The Logic of Long Distance
just a simple cat
"....but I've been struggling to reach the longer distances nearing the end of the schedule ..."
Those new longer-than-you-are-used-to runs, are a lot easier if you slow them down.
Running is stupid
I've been through this myself. I ran in high school through my 20s -- never an outstanding athlete, but enough to stay in shape.
Then I stopped and didn't run at all for nearly a decade. Two years ago last month, I decided to start again. At first, that meant maybe 10 miles a week. There were days when I felt like my feet were going to snap off at my ankles. I was pushing 200 pounds.
I'm running 60mpw now, and I can handle that mileage comfortably. I'm not a great competitor, but I'm OK and getting better. "Easy" runs that I did at a 12:00 pace two years ago and a 10:00 pace a year ago I'm now doing at 8-9 pace. I used to avoid hills, now I eat them for breakfast. I'm down to 165 pounds and I FEEL lighter on my feet.
My attitude is that there's no "telling" your body anything. That's how people get injured and frustrated, and eventually quit. And while I play lots of little mind games with myself to deal with stuff like long runs, hot weather, hills, etc., really there are just two "tricks" that matter to me:
- Patience. Get your mileage in, learn to listen to your body, work on understanding when it's OK to push and when it's OK to dial back a notch or two. You'll do both at different times, and if you're not then you're doing something wrong. By all means, set short-term goals and strive for them, but also get comfortable with the idea that real progress happens over months and years.
- Consistency. You don't want or need to turn every workout into a death march. You DO need to commit to working out X days a week and then making every effort to keep that schedule. If you're sick or hurt, that's one thing. If it's too cold/hot/raining or you find yourself making lame excuses from day to day, then it's time for a gut check.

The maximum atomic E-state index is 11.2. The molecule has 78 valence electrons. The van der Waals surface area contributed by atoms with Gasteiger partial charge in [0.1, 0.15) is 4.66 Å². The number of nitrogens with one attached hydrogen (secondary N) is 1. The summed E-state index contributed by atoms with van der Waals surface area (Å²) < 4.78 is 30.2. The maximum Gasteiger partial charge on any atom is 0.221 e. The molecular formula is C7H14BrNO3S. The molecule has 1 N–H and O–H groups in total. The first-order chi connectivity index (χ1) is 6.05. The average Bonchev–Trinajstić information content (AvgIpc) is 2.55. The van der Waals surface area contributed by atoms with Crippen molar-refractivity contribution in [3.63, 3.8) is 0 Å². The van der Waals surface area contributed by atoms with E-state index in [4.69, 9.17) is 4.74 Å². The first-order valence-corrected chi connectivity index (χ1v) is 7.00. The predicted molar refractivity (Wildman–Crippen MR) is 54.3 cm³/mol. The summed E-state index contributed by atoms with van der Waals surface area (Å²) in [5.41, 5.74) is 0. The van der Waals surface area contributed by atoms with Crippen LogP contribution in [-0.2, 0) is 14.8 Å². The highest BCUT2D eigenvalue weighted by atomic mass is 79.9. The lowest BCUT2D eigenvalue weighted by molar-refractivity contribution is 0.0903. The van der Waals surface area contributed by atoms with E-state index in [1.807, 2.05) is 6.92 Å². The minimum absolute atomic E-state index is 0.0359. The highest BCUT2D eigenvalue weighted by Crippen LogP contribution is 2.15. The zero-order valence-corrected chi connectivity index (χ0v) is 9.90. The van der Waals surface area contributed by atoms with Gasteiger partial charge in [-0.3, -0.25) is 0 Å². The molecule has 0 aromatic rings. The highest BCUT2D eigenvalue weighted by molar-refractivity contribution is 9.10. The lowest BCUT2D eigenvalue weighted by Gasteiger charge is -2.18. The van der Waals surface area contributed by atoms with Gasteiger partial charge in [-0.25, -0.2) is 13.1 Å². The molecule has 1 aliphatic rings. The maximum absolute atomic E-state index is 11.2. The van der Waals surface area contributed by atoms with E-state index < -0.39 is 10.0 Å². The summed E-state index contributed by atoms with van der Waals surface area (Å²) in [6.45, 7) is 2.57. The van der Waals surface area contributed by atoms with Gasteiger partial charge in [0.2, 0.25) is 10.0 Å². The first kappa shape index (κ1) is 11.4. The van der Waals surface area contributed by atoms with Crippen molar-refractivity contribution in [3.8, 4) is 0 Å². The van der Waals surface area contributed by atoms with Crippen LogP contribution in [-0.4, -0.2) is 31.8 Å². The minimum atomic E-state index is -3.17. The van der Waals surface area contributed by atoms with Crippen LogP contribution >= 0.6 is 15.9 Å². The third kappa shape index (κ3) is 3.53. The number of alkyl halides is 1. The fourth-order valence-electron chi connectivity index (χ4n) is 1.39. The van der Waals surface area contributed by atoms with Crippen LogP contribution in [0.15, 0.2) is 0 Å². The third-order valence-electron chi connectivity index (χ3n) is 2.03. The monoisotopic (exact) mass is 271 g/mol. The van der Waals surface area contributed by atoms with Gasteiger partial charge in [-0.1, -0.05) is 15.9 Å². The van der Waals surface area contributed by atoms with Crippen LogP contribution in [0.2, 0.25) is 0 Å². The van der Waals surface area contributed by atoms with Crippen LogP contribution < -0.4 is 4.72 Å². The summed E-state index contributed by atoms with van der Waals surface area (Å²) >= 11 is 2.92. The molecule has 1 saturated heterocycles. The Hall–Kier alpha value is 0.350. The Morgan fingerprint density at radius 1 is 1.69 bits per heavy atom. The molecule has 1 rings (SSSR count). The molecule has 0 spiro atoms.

This is just how I do it, but it's working for me. I focus on these two things -- they're where I draw the line when it comes to showing who's the boss. If I'm taking care of business with these things, then the rest seems to take care of itself.
If you keep your eyes and ears open, you'll hear about it surprisingly often. It's because, like you said, everybody had been a newbie at one point. I've been involved with this class called "Beginning Women's Running Class" for Minnesota Distance Running Association for the past 7 years. As a part of this course, we had invited this lady in her 70s in the past 3 or 4 years to talk. She couldn't make it this year so we had one of our own coaches (we have 3) to talk. She was a heavy smoker, overweight and non-active at one point. So she decided to quit smoking, get out and do something about it. Now she's a ultra-marathon runner and had won a few races around the area.
Just from reading your post, I felt one line--"...my first 10k with a friend in 2 weeks and I've been trying to follow a plan but been struggling to reach..." I'd say that's your first mistake right there. If you're struggling to follow the plan, that's not the plan for you. You're trying to go over your head.